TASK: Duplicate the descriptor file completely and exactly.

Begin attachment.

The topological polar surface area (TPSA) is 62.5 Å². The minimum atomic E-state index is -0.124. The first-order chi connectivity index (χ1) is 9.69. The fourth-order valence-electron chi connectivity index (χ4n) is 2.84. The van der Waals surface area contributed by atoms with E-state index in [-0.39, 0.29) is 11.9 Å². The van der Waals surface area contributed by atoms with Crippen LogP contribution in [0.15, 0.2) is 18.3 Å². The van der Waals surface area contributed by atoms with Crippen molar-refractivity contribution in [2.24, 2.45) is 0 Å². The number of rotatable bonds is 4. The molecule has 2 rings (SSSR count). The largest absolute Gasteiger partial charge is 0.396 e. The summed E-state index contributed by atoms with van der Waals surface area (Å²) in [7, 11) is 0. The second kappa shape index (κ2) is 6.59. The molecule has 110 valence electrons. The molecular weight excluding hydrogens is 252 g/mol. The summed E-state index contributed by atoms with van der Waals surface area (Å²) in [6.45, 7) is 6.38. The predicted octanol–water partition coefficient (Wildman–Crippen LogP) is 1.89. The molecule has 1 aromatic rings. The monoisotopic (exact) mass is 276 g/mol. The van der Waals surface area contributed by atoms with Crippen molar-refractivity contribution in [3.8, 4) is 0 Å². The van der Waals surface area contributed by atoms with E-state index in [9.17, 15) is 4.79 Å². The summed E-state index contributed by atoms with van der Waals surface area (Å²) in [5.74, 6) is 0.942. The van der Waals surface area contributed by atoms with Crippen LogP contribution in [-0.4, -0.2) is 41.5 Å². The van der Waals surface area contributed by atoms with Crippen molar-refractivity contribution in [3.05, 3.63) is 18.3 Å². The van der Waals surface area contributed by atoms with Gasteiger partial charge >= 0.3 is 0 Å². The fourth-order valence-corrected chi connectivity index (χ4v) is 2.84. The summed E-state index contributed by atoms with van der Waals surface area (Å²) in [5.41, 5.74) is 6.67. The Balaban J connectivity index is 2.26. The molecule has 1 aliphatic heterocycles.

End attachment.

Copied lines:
The topological polar surface area (TPSA) is 62.5 Å². The minimum atomic E-state index is -0.124. The first-order chi connectivity index (χ1) is 9.69. The fourth-order valence-electron chi connectivity index (χ4n) is 2.84. The van der Waals surface area contributed by atoms with E-state index in [-0.39, 0.29) is 11.9 Å². The van der Waals surface area contributed by atoms with Crippen LogP contribution in [0.15, 0.2) is 18.3 Å². The van der Waals surface area contributed by atoms with Crippen molar-refractivity contribution in [2.24, 2.45) is 0 Å². The number of rotatable bonds is 4. The molecule has 2 rings (SSSR count). The largest absolute Gasteiger partial charge is 0.396 e. The summed E-state index contributed by atoms with van der Waals surface area (Å²) in [7, 11) is 0. The second kappa shape index (κ2) is 6.59. The molecule has 110 valence electrons. The molecular weight excluding hydrogens is 252 g/mol. The summed E-state index contributed by atoms with van der Waals surface area (Å²) in [6.45, 7) is 6.38. The predicted octanol–water partition coefficient (Wildman–Crippen LogP) is 1.89. The molecule has 1 aromatic rings. The monoisotopic (exact) mass is 276 g/mol. The van der Waals surface area contributed by atoms with Crippen molar-refractivity contribution in [3.8, 4) is 0 Å². The van der Waals surface area contributed by atoms with E-state index in [9.17, 15) is 4.79 Å². The summed E-state index contributed by atoms with van der Waals surface area (Å²) in [5.74, 6) is 0.942. The van der Waals surface area contributed by atoms with Crippen LogP contribution in [-0.4, -0.2) is 41.5 Å². The van der Waals surface area contributed by atoms with Crippen molar-refractivity contribution in [3.05, 3.63) is 18.3 Å². The van der Waals surface area contributed by atoms with Gasteiger partial charge >= 0.3 is 0 Å². The fourth-order valence-corrected chi connectivity index (χ4v) is 2.84. The summed E-state index contributed by atoms with van der Waals surface area (Å²) in [5.41, 5.74) is 6.67. The Balaban J connectivity index is 2.26. The molecule has 1 aliphatic heterocycles.